Director: Clint Eastwood.
Cast: Tom Hanks, Aaron Eckhart, Laura Linney.
The Moustached Middle Distance Staring Competition was in full swing.
IT’S an odd truth of filmmaking, but sometimes incredible true stories don’t make for incredible films.
Case in point is Eastwood’s take on the extraordinary “Miracle On The Hudson” – the 2009 incident in which Captain Chesley "Sully" Sullenberger and First Officer Jeffrey Skiles lost both engines of their A320 Airbus over New York but managed to land safely on the Hudson River, saving the lives of the 155 people on board.
It was a stunning feat that instantly saw Sullenberger labelled a hero.
Hanks gives a great performance as Sully, portraying him as an unremarkable man thrust into a remarkable situation. His 40 years of piloting experience helped him handle a daring water landing, but it didn’t prepare him for the media circus and investigation that followed.
There are some nice moments in this film, such as when Sully finds out all 155 people have survived, and some good conversations between he and Skiles (a subtle performance from Eckhart), but on the whole, the film is a mess.
Despite being just 96 minutes long, there is a lot of padding going on. We watch the crash-landing, which is admittedly spectacular, twice in full (as well as three simulations of it, and a couple of nightmarish alternate versions). Such repetition is unnecessary and increasingly boring. There is also a sense of repetition in many of the conversations – phone chats between Sullenberger and his wife (Linney) either add nothing to the film or go over old ground.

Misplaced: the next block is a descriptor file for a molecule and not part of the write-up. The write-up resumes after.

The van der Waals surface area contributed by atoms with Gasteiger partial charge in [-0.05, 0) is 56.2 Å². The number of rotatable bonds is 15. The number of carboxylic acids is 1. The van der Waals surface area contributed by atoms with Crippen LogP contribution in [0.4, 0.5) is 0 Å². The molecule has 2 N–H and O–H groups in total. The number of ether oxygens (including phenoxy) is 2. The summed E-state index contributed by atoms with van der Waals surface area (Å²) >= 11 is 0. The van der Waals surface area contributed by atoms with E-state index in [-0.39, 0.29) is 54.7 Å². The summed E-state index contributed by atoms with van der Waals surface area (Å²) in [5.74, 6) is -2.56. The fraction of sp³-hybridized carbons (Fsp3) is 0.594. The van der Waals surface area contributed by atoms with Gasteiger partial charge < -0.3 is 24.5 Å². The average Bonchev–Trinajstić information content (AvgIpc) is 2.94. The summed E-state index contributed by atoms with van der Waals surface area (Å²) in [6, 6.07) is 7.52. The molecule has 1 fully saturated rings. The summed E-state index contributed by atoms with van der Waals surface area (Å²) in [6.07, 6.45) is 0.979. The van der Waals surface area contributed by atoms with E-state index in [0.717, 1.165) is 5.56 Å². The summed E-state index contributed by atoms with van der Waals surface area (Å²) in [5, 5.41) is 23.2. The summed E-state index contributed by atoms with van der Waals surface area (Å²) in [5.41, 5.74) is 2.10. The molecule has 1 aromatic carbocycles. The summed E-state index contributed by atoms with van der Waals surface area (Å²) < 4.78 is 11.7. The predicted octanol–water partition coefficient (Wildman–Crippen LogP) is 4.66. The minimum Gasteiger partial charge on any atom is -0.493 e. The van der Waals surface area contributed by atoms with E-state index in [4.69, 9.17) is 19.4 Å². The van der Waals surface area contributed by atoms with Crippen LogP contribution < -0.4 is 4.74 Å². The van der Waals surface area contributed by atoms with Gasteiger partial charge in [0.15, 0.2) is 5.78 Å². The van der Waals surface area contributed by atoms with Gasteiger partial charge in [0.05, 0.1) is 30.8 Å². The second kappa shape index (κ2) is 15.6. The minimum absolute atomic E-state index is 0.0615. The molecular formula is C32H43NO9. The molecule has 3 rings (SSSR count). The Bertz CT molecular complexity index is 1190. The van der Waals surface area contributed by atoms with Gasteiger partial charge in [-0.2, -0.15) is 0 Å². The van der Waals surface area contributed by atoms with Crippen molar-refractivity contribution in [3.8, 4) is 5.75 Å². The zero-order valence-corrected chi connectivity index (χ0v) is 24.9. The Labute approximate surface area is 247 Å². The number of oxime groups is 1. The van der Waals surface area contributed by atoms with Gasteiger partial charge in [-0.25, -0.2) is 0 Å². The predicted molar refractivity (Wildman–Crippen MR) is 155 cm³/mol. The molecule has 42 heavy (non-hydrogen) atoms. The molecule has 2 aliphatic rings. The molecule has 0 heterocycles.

In and around the crashes, the timeline is thrown around like luggage in turbulence. We go to before the crash, during the crash and after the crash with seemingly no rhyme or reason, stripping any rhythm from the film.
It seems as though Eastwood and his editor Blu Murray have done everything they can to avoid what happened to Robert Zemeckis’ Flight, which started with an incredible airplane crash sequence but struggled to reach those dramatic heights (pardon the pun) again for the rest of the film. Eastwood and Murray’s solution is to stick the crash in the middle and again at the end, but then throw the rest of the movie around them in a jarring manner.
The lack of focus and flow is distracting. When we do finally see the crash in its entirety for the first time, it comes mid-conversation, taking us out of one scene for about 20 minutes before dumping us back where we were. It’s anything but smooth.
Equally graceless is the film’s attempt to find a source of tension and antagonism to drive the drama. Sadly this comes in the form of the ludicrous investigation that follows, which tries to argue Sullenberger could have made it back to an airport and was therefore reckless in attempting a water-landing. While the investigation really happened, the plotting is idiotic (particularly the courtroom-style ending) and feels insincere. It may be true (the film is based on Sullenberger’s own autobiography) but it plays out as anything but.
With no convincing dramatic tension, Sully ultimately fizzles out and feels long despite it short run-time, surviving largely on the good graces of Hanks’ performances, the crash itself, and the occasional warm-and-fuzzies the Miracle On The Hudson generates.